Over the years, the university added to its holdings through acquisitions as well as gifts. Land acquisition was relatively slow during the first 100 years, though between 1869 and 1888, during the McCosh administration, 33 parcels of land were bought. In 1864, more than a century after the school moved to Princeton, it owned just 21 acres. The first major increase came in 1888, when the university bought the 155-acre Potter Farm in Princeton, quadrupling the size of its campus. The growth continued after the College of New Jersey was renamed Princeton University in 1896. When Woodrow Wilson became the university”s president in 1902, the university owned about 200 acres.

The university obtained Lake Carnegie in 1906, during Wilson”s tenure. The idea was suggested to Andrew Carnegie by Howard Butler, a university student, while he was painting the steel magnate”s portrait in his library. Carnegie, much to Butler”s surprise, was very interested, and asked him to find out how much it would cost. Butler and some friends hired James J.R. Croes, a New York engineer, to do the surveys and come up with an estimate. The number he arrived at was $118,000.

The idea took shape at a meeting between Carnegie, Wilson and Butler. Wilson wanted Carnegie to make a contribution to the school. “When President Wilson prepared to make his request,” Butler wrote later, “Mr. Carnegie stopped him, and turning to me, he said ”Butler, give me those papers.” He waved them in his left hand in front of Dr. Wilson. ”I am going to give a great gift to Princeton University,” he said. ”It”s a lake.”” Wilson was disappointed, but said “Mr. Carnegie, it is a fine gift, and in behalf of the University, I accept it.” Wilson later told an alumni dinner: “We went to Andrew Carnegie to ask bread, and he gave us cake.”

Butler and his associates got to work, buying swampland from farmers for the 400-acre lake. They initially tried to purchase the land quietly for about $20 per acre, but unfortunately, the New York Sun broke the story about Carnegie”s involvement. When local landowners heard that Carnegie”s fortune was behind the project, they jacked up prices. The lake eventually cost four times the original estimate, souring Carnegie”s relations with Butler. Wrote Butler: “[My] interviews with Mr. Carnegie were far from agreeable…”You got me into all that trouble at Princeton…[Carnegie said]. It was the worst thing I ever got into. It cost me $450,000 when you said $134,000.””

The university continued to acquire land under other presidents, although the pace slowed during the Great Depression. The most dramatic extension of its holdings came in 1951, when the University bought 825 acres across Route 1 in Plainsboro that belonged to the Rockefeller Institute for Medical Research. When the university bought the land, it renamed the property the Forrestal Campus in honor of James Forrestal, a 1915 alumnus. This became the site for the university”s Plasma Physics laboratory, and eventually, for the Princeton Forrestal Center.

The idea to develop the Forrestal Center took off in 1972. One reason, according to Grant “Dick” Green, then the university”s director of real estate, was that the university faced a budget deficit in the early 1970s and wanted to find ways to generate an income from its land. The university hired K.S. Sweet, a real estate consulting firm, and Sasaki Associates, an architecture firm, to do the planning. K. S. Sweet suggested that before the plans could be implemented, the university needed to acquire more land. “K.S. Sweet helped the university acquire 1,000 more acres, and then the Princeton Forrestal Center was born,” says Robert Wolfe, a university alumnus who heads K.S. Sweet in Plainsboro.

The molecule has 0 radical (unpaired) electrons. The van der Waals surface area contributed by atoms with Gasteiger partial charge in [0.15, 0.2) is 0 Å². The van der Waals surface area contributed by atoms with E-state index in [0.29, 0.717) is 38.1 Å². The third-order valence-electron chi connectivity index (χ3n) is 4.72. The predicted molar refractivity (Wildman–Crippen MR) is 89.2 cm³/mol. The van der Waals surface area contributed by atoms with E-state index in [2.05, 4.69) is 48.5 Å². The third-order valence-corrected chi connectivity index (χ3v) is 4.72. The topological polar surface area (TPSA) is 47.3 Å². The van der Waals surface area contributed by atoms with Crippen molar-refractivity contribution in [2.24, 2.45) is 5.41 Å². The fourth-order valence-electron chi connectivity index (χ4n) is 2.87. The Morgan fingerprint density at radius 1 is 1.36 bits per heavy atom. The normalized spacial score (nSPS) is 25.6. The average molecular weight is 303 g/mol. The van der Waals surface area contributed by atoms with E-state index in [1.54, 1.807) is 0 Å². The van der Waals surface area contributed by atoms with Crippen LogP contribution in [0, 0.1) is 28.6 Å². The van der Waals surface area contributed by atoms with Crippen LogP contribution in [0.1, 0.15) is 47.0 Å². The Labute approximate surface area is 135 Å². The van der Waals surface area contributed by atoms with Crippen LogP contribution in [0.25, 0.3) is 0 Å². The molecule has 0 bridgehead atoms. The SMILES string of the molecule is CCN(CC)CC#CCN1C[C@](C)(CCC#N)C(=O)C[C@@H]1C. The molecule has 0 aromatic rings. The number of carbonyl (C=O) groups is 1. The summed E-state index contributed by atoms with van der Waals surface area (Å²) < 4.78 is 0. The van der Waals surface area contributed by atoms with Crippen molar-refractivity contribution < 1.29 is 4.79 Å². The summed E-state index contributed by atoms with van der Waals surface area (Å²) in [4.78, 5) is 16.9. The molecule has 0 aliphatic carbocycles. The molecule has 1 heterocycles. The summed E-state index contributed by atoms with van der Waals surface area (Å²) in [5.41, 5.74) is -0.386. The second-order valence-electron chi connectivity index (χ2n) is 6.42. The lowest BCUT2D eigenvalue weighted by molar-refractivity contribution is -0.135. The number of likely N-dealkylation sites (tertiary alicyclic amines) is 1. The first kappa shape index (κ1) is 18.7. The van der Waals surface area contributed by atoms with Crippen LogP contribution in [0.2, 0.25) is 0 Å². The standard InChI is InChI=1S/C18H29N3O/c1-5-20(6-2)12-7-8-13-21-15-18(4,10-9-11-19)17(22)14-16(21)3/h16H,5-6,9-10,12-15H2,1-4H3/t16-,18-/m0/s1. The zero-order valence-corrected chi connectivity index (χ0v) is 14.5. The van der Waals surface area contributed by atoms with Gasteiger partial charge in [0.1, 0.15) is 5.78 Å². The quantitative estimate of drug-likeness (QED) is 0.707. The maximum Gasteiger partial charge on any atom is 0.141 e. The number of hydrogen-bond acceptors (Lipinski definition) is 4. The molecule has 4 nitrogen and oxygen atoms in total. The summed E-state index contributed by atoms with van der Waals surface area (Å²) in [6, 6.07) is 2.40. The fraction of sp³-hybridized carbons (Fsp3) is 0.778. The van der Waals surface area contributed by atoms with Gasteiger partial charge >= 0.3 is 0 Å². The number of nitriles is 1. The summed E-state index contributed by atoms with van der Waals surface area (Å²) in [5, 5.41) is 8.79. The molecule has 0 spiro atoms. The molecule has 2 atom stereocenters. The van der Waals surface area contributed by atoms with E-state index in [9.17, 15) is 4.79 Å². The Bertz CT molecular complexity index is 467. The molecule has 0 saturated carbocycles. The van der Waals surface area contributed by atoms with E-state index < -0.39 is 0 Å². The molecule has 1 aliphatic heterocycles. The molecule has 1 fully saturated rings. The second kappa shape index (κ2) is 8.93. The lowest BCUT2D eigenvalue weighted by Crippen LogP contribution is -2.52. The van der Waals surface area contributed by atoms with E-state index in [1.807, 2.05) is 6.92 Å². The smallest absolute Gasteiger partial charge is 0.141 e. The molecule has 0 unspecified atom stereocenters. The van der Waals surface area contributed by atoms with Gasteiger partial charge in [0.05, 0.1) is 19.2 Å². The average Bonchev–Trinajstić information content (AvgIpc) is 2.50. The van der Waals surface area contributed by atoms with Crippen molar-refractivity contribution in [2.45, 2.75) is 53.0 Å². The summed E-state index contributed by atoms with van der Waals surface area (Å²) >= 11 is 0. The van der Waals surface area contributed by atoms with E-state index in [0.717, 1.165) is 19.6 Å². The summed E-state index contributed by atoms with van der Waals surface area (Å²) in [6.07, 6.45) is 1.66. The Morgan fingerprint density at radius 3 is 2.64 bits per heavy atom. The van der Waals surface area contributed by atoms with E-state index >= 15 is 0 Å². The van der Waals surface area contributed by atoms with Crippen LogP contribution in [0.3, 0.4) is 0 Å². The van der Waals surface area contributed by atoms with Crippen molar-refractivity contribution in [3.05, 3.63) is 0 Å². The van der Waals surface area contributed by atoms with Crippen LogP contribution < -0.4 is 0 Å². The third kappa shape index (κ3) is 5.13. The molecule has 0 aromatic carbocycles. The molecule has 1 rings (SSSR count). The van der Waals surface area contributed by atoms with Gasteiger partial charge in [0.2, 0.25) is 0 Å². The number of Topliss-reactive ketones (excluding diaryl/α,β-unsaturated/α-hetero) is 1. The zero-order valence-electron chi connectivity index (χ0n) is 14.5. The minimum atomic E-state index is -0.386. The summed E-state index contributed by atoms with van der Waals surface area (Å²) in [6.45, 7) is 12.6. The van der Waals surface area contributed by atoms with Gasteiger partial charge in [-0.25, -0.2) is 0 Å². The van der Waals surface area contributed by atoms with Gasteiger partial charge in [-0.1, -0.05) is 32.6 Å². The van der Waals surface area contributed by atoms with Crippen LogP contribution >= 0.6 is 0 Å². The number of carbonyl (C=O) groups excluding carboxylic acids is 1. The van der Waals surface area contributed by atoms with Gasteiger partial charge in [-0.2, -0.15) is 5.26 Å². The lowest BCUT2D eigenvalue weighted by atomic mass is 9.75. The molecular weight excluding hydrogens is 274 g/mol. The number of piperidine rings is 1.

Besides the need for using its land, the university had two other reasons for developing the Forrestal Center. Says Wolfe: “This area was already in the path of development between New York and Philadelphia. The university was concerned about the quality of growth. We felt the best way was to create a large, pre-planned mixed-use development.” He also adds, “We wanted to show other developers that quality development was a good investment.”

The Forrestal Center soon attracted major corporations. Most recently, it scored a hit when Bristol-Myers Squibb decided to build its U.S. pharmaceutical division headquarters there. Wolfe says four main parcels remain to be developed, with roughly 200 acres of land.

The Forrestal Center”s major contribution to the area has been to set the standard for later development along Route 1. Says Roger Steinhardt of Carnegie Center: “If it were not for the Forrestal Center, the development of the Princeton office and research market would not have happened. It was the Forrestal Center that kicked off the Princeton market phenomenon and the Route 1 Corridor.” u

The Decision Makers

Who formulates Princeton University”s real estate policy? The process is complex. A triangular structure oversees decisions, though the final say remains with the president and the trustees. The Princeton Investment Management Company (Princo) manages the university”s $3 billion-plus endowment.K.S. Sweet, a real estate consultant, runs the Princeton Forrestal Center. University officials handle all other facilities, and also supervise a mortgage program for faculty and students.